Does heaven exist? With well over 100,000 plus recorded and described spiritual experiences collected over 15 years, to base the answer on, science can now categorically say yes. Furthermore, you can see the evidence for free on the website allaboutheaven.org.

Available on Amazon
also on all local Amazon sites, just change .com for the local version (.co.uk, .jp, .nl, .de, .fr etc.)


This book, which covers Visions and hallucinations, explains what causes them and summarises how many hallucinations have been caused by each event or activity. It also provides specific help with questions people have asked us, such as ‘Is my medication giving me hallucinations?’.

Available on Amazon
also on all local Amazon sites, just change .com for the local version (.co.uk, .jp, .nl, .de, .fr etc.)

Sources returnpage

Wingfield, Frederick

Category: Business and political leaders

Orsett Hall as it is today

Frederick Wingfield was the half brother of Richard Wingfield-Baker  (1802 – 25 March 1880) MP, DL, who was a Liberal Party politician, High Sheriff and Deputy Lieutenant in the English county of Essex.

Like his father, maternal grandfather, half-brother, and brother-in-law, Richard Wingfield-Baker served as a Member of Parliament.  Wingfield-Baker of Orsett Hall had a second residence at 2 Lowndes Square, London SW. He also owned land in Stoke Damerel, Devon.

The reason he is on the site is that Frederick Wingfield ‘saw’ his half brother Richard Wingfield-Baker, as a ghost on the day he died.  

Lowndes square

Richard’s parents were William Wingfield 1772 - 1858), MP for Bodmin, and Lady Charlotte-Maria (died 1807), eldest daughter of Henry Digby, 1st Earl Digby. Wingfield-Baker's siblings were:

  • George-Digby (who succeeded to the estates of the Earl Digby)
  • John-Digby
  • Mary,
  • Caroline (who married Charles Pepys, 1st Earl of Cottenham), and
  • Frances-Eliza.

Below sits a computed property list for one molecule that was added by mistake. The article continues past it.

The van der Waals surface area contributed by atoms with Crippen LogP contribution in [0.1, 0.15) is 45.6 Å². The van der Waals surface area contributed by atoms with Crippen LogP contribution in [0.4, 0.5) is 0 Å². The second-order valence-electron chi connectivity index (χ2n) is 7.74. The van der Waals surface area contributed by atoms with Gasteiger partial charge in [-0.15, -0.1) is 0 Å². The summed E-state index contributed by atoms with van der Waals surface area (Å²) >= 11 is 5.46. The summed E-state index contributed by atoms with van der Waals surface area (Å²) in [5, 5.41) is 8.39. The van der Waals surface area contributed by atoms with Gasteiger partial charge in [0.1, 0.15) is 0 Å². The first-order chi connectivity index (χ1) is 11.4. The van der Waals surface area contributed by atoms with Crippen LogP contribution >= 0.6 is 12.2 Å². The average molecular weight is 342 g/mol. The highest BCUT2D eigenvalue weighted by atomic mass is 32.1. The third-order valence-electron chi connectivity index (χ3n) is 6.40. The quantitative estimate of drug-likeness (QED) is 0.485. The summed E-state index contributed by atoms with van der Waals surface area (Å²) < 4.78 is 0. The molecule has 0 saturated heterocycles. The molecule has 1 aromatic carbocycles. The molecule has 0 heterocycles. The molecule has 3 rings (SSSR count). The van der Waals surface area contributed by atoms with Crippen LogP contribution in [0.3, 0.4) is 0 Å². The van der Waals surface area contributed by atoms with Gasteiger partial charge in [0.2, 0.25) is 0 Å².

William Wingfield married again and his second marriage was to Elizabeth, daughter of William Mills of Bisterne, Hampshire, there were several half-siblings including:

  • Charles John Wingfield Member of Parliament for Gravesend
  • William-Wriothesley-Digby (Vicar of Gulval),
  • Frederick
  • Henry
  • Kenelm-Digby, and
  • Julia.
Charles Pepys, 1st Earl of Cottenham
by Charles Robert Leslie

Richard Wingfield-Baker entered Rugby School in 1815, studied at Christ Church, Oxford in 1820, and received a BA degree from in 1827.  He then became a Barrister at law at Inner Temple in 1827.  He was appointed a Deputy Lieutenant of Essex on 14 September 1852 under Benjamin Mildmay, Lord Lieutenant of Essex, and in 1867 served as High Sheriff of Essex. Wingfield-Baker held the position of Chairman of the Quarter Sessions. For a time, he was Secretary to the Lord Chancellor Cottenham, his sister Caroline's husband.

Richard Wingfield-Baker, a Liberal, was elected a Member of Parliament for South Essex twice, first for the period of 1857-1859 and again 1868-1874.  His military service was with the 2nd Essex Volunteer Artillery, being promoted captain on 13 September 1860. In June 1864, he became Captain Commandant.

The reason the names of the two men is slightly different is somewhat complex.  Upon his (fathers) death - in 1827, William Wingfield inherited the John Baker title. Upon the death of Richard Baker's widow in 1849, the remainder of the estate, including the Orsett title, also passed to William Wingfield who, in the same year, legally changed his surname to Wingfield-Baker by Royal licensure. Upon the death of William Wingfield on 21 March 1858, his son, Richard Baker Wingfield, inherited the estate and assumed the additional surname of Baker.

Wingfield-Baker died in 1880 from injuries sustained in hunting accident.


For iPad/iPhone users: tap letter twice to get list of items.